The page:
Mishaal Rahman, reporting for Android Authority on Tuesday:

If everything an AI gadget like the Rabbit R1 can do can be replicated by an Android app, then why aren’t these companies simply releasing an app instead of hardware that costs hundreds of dollars, requires a separate mobile data plan to be useful, and has terrible battery life? It turns out that’s exactly what Rabbit has done… sort of.

See, it turns out that the Rabbit R1 seems to run Android under the hood and the entire interface users interact with is powered by a single Android app. A tipster shared the Rabbit R1’s launcher APK with us, and with a bit of tinkering, we managed to install it on an Android phone, specifically a Pixel 6a.

Once installed, we were able to set up our Android phone as if it were a Rabbit R1. The volume up key on our phone corresponds to the Rabbit R1’s hardware key, allowing us to proceed through the setup wizard, create a “rabbithole” account, and start talking to the AI assistant. Since the Rabbit R1 has a significantly smaller and lower resolution display than the Pixel 6a, the home screen interface only took up a tiny portion of the phone’s display. Still, we were able to fire off a question to the AI assistant as if we were using actual Rabbit R1 hardware, as you can see in the video embedded below.

The Rabbit R1, just like the Humane Ai Pin, is nothing more than a shiny object designed to attract hungry venture capitalists. The entire device is an Android app, a low-end MediaTek processor, and a ChatGPT voice interface wrapped up in a fancy orange trench coat — in other words, nothing more than a grift that retails for $200. I’ve said this time and time again: These artificial intelligence-powered “gadgets” are VC money funnels whose entire job is to turn profits then disappear six months later when Apple and Google add more broad AI functionality to their mobile operating systems. In the bustle of the post-October 2022 AI sphere, Rabbit raised a few million dollars in Los Angeles, built together an Android app with a rabbit animation, bulk bought some off-the-shelf cheap electronics from China, engineered a bright orange case, put the parts together, made its founder dress up like an off-brand Steve Jobs, and poof, orders started flooding in by the thousands. Ridiculous.

The Rabbit R1, in many ways, is more insulting than the Humane Ai Pin, which I’ve already bashed enough. It is significantly more affordable, priced at $200 with no subscription — unlike Humane’s $700, $24-a-month product — but it is quite literally worse than the Ai Pin from Rabbit’s chief rival VC funnel in every metric. The entire device, as Marques Brownlee, a YouTuber better known as MKBHD, demonstrated in his excellent review of the device, is a ChatGPT wrapper with an ultra-low-end camera and a knob — or wheel, rather — used in favor of a touch screen presumably to make it seem less like a smartphone. In practice, it is a bad, low-end smartphone that does one thing — and only one task — extraordinarily poorly, consistently flubbing answers and taking seconds to respond. It is a smartphone that does everything poorly aside from looking great. (Teenage Engineering designed the Rabbit R1; I’ll give the product design props.) I am astonished that we are living in a world where this $200 low-end Android smartphone is receiving so much media attention.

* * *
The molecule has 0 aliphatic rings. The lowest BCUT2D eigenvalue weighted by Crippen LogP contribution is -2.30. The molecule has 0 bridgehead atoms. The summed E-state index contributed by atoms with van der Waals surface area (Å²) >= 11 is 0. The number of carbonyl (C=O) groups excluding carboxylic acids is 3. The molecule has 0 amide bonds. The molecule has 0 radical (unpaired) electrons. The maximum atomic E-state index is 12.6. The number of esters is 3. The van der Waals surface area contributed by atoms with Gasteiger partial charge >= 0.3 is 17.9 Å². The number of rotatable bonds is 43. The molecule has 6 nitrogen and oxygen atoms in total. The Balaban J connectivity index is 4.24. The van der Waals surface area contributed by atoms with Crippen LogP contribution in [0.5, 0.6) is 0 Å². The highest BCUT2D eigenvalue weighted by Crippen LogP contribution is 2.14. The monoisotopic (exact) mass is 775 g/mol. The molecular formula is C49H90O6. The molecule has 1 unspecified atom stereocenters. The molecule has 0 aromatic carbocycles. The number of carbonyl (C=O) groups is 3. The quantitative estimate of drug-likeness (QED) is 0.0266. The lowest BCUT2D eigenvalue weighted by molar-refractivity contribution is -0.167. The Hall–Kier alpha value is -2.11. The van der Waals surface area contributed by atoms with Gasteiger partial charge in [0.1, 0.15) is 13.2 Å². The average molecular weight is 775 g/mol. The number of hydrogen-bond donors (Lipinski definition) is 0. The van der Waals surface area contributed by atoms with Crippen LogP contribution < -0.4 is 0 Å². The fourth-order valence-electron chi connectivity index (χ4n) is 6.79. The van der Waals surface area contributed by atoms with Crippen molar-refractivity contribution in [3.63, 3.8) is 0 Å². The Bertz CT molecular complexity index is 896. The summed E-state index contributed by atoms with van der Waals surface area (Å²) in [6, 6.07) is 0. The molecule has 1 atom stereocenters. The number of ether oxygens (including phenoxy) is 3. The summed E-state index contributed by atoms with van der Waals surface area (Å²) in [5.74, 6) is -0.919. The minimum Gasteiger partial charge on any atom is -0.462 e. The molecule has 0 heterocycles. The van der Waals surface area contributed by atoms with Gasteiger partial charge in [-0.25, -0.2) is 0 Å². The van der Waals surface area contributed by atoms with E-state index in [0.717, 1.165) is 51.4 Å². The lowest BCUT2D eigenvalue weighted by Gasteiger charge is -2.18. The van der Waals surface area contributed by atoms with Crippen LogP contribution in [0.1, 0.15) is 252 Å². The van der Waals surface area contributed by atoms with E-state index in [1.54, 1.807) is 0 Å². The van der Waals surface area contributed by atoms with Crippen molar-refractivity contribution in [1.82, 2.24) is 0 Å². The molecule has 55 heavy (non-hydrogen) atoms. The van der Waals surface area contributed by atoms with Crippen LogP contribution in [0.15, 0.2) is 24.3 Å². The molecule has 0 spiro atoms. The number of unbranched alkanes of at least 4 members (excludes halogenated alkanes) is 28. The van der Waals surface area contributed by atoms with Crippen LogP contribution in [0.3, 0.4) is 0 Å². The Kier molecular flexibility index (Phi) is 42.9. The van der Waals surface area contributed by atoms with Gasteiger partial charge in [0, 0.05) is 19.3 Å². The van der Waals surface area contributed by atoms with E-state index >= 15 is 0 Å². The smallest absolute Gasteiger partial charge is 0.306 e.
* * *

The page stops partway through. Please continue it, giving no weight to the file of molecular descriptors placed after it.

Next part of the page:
Rahman contacted Jesse Lyu, Rabbit’s chief executive and co-founder, for comment on his article, and Lyu, grifter-in-chief at Rabbit, naturally denied the accusations in the stupidest way possible. I don’t even understand how this made it to publication; it’s genuinely laughable. Lyu’s justification for the device is that Rabbit sends data and queries to servers — presumably its own servers — for processing. Here is a non-comprehensive list of iOS apps with large language models built in that send data to the web for processing: OpenAI’s ChatGPT, Microsoft Copilot, Anthropic Claude, and Perplexity — also known as every single AI processing app made by a large corporation because it is all but impossible to run LLMs on even the most sophisticated, powerful smartphone processors, let alone any random inexpensive MediaTek chip, such as found on the R1. The Rabbit R1 is an Android app that exchanges data with the internet with a cellular radio and some network calls. Any 15-year-old could engineer this in two weeks from the comfort of their bedroom.

I aggressively smeared the Humane Ai Pin not because I thought it was a grift, but because I thought it had no reason to exist. I thought and still think that Humane built an attractive piece of hardware and that the company still has conviction in creating a product akin to the smartphone in the hopes of eventually eclipsing it. (I think this entire idea is flawed, and that Humane will eventually go bankrupt, but at least Humane’s founders are set on their ambition.) Rabbit as an entire company, by stark contrast, is built on a throne of lies and scams: It came out of the woodwork randomly during the Consumer Electronics Show in January after raising $10 million the month prior from over-zealous VC firms, threw a launch party in New York with influencers and press alike, then shipped an Android app to consumers for $200. It’s a cheap smear of hard-working, dedicated hardware markers; it makes a mockery of true innovators in our very complicated technology climate in 2024. These “smartphone replacement” VC attractions ought to be bankrupt by, if not right after, June.